I won't sugarcoat it: Investors are nuts.

And not just the guys on Wall Street. I mean you and me. We're all nuts, and I'll prove it.

If you liked it at $60 ...
You know the shtick. "If you liked Sirius Satellite Radio (NASDAQ:SIRI) at $60, you gotta love it at $30." That was New Year's Day 2001. Two years later, you'd lost another 90% to a buck a share.

And Sirius wasn't alone. As you'll see in the table below, it was the same story for Qualcomm (NASDAQ:QCOM) and Intel (NASDAQ:INTC). Pain. Could the exact same thing happen today? Sure. Will it happen today? Who knows?

Either way, you'd be nuts to ignore the lessons learned from the tech crash, right? Not so fast. Here's why I'm getting greedy instead.

You probably should own stocks
I have to own stocks. I'm about as likely to switch to bonds and cash as I am to take up competitive bridge -- at least for the next 20 years. At my age, I just don't see any other way around it. And here's the catch for folks like us.

If we want to own stocks, we have to buy stocks. That is, unless you were clever enough to borrow against your future wages and overstuff your portfolio at the bottom in 2003. Otherwise, to be a stock investor, we have to keep buying stocks, right?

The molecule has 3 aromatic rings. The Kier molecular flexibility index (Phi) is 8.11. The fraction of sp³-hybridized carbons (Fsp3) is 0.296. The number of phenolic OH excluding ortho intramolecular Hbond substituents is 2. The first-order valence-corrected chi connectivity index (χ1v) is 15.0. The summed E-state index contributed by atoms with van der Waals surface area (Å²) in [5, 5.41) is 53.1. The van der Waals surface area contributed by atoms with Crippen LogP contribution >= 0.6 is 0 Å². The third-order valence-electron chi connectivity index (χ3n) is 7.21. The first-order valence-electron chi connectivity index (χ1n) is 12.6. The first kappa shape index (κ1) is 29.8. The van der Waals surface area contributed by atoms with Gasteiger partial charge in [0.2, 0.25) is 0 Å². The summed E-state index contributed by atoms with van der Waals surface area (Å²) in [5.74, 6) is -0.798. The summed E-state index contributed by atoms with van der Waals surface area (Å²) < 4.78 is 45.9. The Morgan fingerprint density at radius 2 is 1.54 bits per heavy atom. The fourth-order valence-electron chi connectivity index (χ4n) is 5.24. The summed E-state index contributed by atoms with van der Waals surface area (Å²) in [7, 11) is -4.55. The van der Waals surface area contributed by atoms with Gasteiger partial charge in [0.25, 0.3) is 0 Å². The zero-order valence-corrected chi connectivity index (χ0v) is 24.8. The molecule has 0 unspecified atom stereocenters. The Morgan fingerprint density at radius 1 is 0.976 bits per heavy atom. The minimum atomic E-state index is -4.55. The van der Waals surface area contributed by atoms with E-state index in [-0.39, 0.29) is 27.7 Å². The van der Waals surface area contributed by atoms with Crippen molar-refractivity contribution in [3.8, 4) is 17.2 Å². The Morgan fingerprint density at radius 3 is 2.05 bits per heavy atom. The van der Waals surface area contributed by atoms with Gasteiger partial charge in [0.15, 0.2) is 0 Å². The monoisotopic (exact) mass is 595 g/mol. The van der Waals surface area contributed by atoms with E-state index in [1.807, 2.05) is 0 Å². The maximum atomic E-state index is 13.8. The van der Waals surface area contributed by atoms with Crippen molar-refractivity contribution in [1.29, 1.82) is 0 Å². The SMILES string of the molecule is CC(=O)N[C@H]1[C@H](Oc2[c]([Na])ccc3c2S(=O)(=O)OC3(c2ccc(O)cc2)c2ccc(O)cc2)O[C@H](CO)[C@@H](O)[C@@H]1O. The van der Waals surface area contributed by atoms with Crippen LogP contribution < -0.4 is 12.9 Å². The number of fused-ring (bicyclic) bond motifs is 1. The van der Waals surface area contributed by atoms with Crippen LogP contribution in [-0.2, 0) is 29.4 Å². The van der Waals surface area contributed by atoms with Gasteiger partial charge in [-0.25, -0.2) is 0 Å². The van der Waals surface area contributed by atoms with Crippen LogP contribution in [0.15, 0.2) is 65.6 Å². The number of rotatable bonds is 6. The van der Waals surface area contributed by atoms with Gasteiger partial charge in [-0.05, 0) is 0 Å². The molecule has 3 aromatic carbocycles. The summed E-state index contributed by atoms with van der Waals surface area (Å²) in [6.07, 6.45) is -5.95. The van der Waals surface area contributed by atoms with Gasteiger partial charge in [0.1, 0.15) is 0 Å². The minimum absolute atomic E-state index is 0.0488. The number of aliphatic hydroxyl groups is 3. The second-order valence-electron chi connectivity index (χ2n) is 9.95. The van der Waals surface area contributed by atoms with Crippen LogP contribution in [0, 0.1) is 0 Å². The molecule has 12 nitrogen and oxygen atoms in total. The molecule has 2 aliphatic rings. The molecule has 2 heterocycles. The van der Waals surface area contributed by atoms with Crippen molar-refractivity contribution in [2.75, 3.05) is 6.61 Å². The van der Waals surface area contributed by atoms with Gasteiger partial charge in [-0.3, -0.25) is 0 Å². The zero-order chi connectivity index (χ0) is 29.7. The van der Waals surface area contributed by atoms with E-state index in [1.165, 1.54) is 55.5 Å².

So, could we wait out this volatility? Sure, but what exactly are we waiting for -- some sort of all-clear signal? So we can miss the next bounce and pay more later? That's nutty. I can't tell you how today's stock prices will look relative to tomorrow's -- just that stocks are a better deal today than when we loved them last October.

How to catch a falling knife
OK, it's time I showed you that table. But before I do, I warn you -- it's scary. Scary enough to prevent you from having gotten burned in 2001? Yes, but it's even scarier for another reason.

Company

Peak

Jan. 2001

Subsequent Fall to Bottom

Qualcomm

$84.86

$33.30

(66%)

Intel

$68.58

$27.95

(56%)

Brocade (NASDAQ:BRCD)

$133.32

$75.50

(95%)

Broadcom (NASDAQ:BRCM)

$182.42

$50.75

(86%)

Prices are split-adjusted.

You read that right. Even after their stomach-turning initial plunges, every one of those former highfliers fell an additional 56% to 95% between January 2001 and their respective bottoms somewhere in 2002 or early 2003. I told you it was grim.

Now it gets really scary
If I could have showed you that table in March 2000, I might have spared you some pain. But what about when the market plunged 39% in 12 days back in Oct. 1987? Or when stocks "cratered" in 1991 ... or the dozens of other times stocks have pulled back 20% or more? You see where I'm going with this, right?

Not only would that one table have kept you from picking up some terrific bargains over the years, it could have kept you on the sidelines for the entire bull market, looking on as everybody around you got wealthy. And you'd probably still be out of the market now. If you ask me, that's worse than trying to catch a thousand falling knives.

So, where are we now?